Marcia Storkerson, Wearer of Many Hats

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From QuickNooz

WGBH notes with sadness the passing of former and longtime (1975-2005) colleague Marcia Storkerson, who died peacefully Thurs, 8/6 at her home in Sweden, Maine.

Marcia began her WGBH journey as a volunteer with the Auction and went on to dedicate three decades to the Foundation in various roles, including Budget Director, eventually becoming Associate Program Manager for National Productions (now National Programming).

Marcia was centrally involved in so many ways as WGBH grew as an organization and developed national series,” says WGBH President Jon Abbott. “She was smart and witty; a memorable colleague who strongly believed in and supported our mission.”

A memorial celebration will be planned at a later date. Donations in her memory can be made to the Sweden Historical Society, 147 Bridgton Road, Sweden ME 04040, or to the Charlotte Hobbs Memorial Library, PO Box 105, Lovell ME 04051


  1. Andy Griffiths on August 30, 2020 at 5:10 pm

    I am saddened to hear of Marcia’s death. As a newcomer to WGBH in 1980, I learned a lot from her and in my role as the CFO, I depended greatly on her knowledge of seemingly everything at WGBH.

    I continue to work with spreadsheets and frequently think of the various rules she employed in designing financial reports, making sure that appeared clean and clear.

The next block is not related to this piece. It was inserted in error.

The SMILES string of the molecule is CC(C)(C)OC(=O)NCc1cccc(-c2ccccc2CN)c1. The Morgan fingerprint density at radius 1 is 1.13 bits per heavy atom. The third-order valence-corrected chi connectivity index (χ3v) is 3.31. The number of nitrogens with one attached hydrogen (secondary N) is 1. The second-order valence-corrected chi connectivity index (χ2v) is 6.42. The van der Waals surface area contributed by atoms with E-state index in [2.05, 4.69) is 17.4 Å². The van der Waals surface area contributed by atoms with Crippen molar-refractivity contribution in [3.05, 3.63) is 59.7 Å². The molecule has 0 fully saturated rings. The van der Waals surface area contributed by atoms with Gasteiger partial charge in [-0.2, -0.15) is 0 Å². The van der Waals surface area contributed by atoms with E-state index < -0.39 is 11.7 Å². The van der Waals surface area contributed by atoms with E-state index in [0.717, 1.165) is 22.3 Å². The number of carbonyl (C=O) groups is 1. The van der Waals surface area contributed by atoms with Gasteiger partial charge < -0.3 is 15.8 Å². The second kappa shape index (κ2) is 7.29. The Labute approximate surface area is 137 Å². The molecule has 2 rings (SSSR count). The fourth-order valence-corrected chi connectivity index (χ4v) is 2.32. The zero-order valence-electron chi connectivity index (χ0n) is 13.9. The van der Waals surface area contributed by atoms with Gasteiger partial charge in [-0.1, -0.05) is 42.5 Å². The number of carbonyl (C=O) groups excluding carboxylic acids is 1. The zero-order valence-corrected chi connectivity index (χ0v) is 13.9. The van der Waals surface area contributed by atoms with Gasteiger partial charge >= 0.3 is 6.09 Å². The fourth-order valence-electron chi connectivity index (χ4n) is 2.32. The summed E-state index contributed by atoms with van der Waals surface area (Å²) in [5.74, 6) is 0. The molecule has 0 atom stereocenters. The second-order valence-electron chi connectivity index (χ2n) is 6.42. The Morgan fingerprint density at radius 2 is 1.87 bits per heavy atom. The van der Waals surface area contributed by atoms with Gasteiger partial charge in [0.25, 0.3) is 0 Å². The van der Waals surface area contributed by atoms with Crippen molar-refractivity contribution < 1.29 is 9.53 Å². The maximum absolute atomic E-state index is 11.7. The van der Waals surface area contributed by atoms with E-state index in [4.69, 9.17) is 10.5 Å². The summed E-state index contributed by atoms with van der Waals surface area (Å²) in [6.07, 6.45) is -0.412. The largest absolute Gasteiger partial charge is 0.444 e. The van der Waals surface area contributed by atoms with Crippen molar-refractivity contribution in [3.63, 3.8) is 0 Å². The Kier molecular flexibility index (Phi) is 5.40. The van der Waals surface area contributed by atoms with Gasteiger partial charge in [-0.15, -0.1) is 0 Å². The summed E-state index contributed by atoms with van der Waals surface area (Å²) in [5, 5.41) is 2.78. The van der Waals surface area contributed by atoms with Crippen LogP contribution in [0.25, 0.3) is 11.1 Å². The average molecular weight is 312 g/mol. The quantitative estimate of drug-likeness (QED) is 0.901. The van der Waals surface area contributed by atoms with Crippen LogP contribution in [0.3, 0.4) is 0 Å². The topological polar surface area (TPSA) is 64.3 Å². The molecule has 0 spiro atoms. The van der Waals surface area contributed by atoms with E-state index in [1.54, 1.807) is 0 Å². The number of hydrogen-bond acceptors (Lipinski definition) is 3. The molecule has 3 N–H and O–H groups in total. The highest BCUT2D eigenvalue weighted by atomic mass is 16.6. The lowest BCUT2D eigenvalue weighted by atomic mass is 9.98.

2. Chris Pullman on August 28, 2020 at 9:39 pm

    Those of you who can remember back to the days when NOOZ was typewritten on newsprint, it reflects yet another of Marcia Storkerson’s skills to add to other tributes: typesetter.

    When I got to GBH In the Fall of 1973 I found Marcia helping to run the 5 person Design Department. She could bang out a hundred words a minute on her trusty IBM Selectric, and typewriter type quickly became a hallmark of the station’s visual personality. Much cheaper than commercial typesetting, it was also an appropriate ingredient, through the ’70s, of GBH’s quirky, underdog Visual persona in the Boston media landscape. (Think about David Ives hamming it up in Morash-produced fundraisers.)

    Rain or shine, Marcia would arrive at Western Ave in a side-car Attached to husband Peter’ motorcycle, brush herself off and proceed to produce (and proofread) on her golfball typewriter almost everything we published, including, if you can believe it, a Chatty, full page ad on the back page the Globe each week.

    One of a kind.

  3. Maria Agui Carter on August 22, 2020 at 8:32 pm

    Marcia was a very special woman, brilliant yet no-nonsense and unassuming, she kept things running smoothly and had the ear of many at WGBH.

    I got to know her through our mutual love of story and reading. She loved travel books and I loved all kinds of books, as well as loving to travel, so I often read memoirs and histories of expeditions to distant lands. We would talk about our latest reads and trade recommendations. Because I also loved literature I would often stray in our conversations from travel to poetry, essays, Latin American magical realist novels or whatever my latest delight.